Tag Archives: OSHWA

From Shanzhai to OSHW: The Maker Movement in China

Although the Maker and open source hardware movements are a global phenomenon, the DIY culture in China can actually be traced back to the ancient concept of Shanzhai. As Gabrielle Levine, the newly appointed president of the Open Source Hardware Association (OSHWA) notes, China is going to be a huge driving force in the open source hardware landscape.

“There are many similarities between [the local concept of] Shanzhai and the open source hardware community,” Gabriella Levine told OpenElectronics in February. “Both Shanzhai and open source hardware projects borrow information, tools, source code, CAD files and techniques; both improve upon other’s work to accelerate development.”

SeeedStudio founder Eric Pan expressed similar sentiments during a recent interview with Atmel’s official blog, Bits & Pieces.

“MakerSpaces will likely enable a new wave of tech startups in China as in the US,” he confirmed.

“Clearly, hardware development is becoming a more agile process with the aid of [open source] prototyping tools like RepRap and Arduino boards – both of which are helping to facilitate innovation across the world and particularly in China.”

Similarly, David Li, co-founder of Shanghai’s first Maker Space, told The Economist that the DIY movement has inspired the creation of legitimate and innovative products, with socially progressive Makers teaming up with more traditional manufacturers in China.

We at Atmel are at the strategic heart of the international Maker Movement, with a comprehensive portfolio of versatile microcontrollers (MCUs) that power a wide range of Maker platforms and devices, including 3D printers (MakerBot Replicator 2 and RepRap), the vast majority of Arduino boards, as well as Adafruit’s Gemma, Trinket and Flora platforms.

Indeed, Arduino boards are currently used by millions of Makers, engineers, schools and corporations all over the world. At least 1.2 million Atmel-powered Arduino boards have been sold to date, with the ATmega328-based Uno being a particular Maker and prototyping favorite. Of course, stand-alone AVR microcontrollers like the tinyAVR lineup are also popular amongst the DIY crowd.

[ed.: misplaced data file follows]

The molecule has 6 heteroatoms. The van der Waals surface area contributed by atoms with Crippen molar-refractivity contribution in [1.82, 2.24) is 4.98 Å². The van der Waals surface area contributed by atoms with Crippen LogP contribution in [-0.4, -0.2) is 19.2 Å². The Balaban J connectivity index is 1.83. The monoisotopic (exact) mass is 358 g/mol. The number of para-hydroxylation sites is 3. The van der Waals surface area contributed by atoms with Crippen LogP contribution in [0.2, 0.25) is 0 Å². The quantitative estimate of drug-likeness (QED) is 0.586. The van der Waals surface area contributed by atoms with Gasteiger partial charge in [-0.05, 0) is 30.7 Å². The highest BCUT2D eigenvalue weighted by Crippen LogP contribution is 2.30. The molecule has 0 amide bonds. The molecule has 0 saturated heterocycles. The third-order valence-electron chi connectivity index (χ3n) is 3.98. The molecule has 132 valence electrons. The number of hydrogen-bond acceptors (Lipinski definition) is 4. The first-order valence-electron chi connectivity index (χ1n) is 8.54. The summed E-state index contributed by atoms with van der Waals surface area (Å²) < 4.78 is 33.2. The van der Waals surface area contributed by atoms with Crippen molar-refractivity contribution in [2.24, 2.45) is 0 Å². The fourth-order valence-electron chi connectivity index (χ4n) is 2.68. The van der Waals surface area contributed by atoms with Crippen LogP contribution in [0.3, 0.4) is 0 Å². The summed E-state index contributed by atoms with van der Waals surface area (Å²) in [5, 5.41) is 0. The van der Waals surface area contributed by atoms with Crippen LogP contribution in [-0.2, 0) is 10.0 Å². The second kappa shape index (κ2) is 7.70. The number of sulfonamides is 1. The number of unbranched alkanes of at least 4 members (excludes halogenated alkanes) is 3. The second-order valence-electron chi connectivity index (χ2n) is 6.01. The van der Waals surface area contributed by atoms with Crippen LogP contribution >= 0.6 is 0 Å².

As we’ve previously discussed on Bits & Pieces, an increasing number of Makers are kicking off project prototyping with Atmel-based Arduino boards. Concurrently, we are also seeing a jump in professional engineers relying on Atmel-powered Arduino boards to create initial models for their devices, platforms and solutions.

According to Gartner, 50% of companies expected to help build the rapidly evolving Internet of Things have yet to coalesce. This is precisely why Atmel views China’s Maker Movement as one of the primary tech incubators for future IoT companies and devices, many of which will undoubtedly use Atmel microcontrollers (MCUs) to power their respective platforms.

Atmel will proudly be attending Maker Faire Shenzhen this year on April 6-7. Our booth – #4 – is located right next to Center Stage. We’ll be showcasing a number of Atmel-powered products including a Zigebee-based lighting demo, robotic model car, various Seeeduino boards, the Rainbow Cube (LED light controlled by Atmel MCUs) and an e-ink badge.

I’ll also be giving a presentation about Atmel microcontrollers, the IoT and Makers at 2PM on April 7th at the Center Stage. Hope to see you there!

Gabriella Levine talks OSHW, Arduino and China

Simone Cicero of Open Electronics recently sat down with Gabrielle Levine, the newly appointed president of the Open Source Hardware Association (OSHWA) to discuss a wide range of topics, including the rapid evolution of the open source movement, Arduino boards and China’s key role in the hardware space.

“I believe it is becoming commercially strategic for companies to release open source hardware tools and platforms. Because tech innovation is happening so rapidly, companies have to innovate quickly,” Levine told the publication.

“As the trend of open toolkits and information becomes more mainstream, no longer will patent ownership be the driving force behind success, but success will come from the best technology that is fastest to make it to market. Releasing open source hardware is certainly commercially beneficial in some ways for companies and for consumers.”

According to Levine, OSHW allows consumers to control, modify and personalize various platforms or tools. In turn, this facilitates healthy competition within the market, while accelerating product proliferation via derivatives.

“For example, Arduino has created a market share based upon both Arduinos as well as derivatives. Additionally, open source hardware can contribute to commercial success because it puts so much emphasis on ‘the Brand.’ [Remember], Arduino became known globally due to attribution,” she explained.

“Another example is Sparkfun and Adafruit. These companies seem to survey what sensors the community is using, see what people have made and then decide to produce their own products or sensors based on what they see is popular, or even based upon the designs of some of the community.”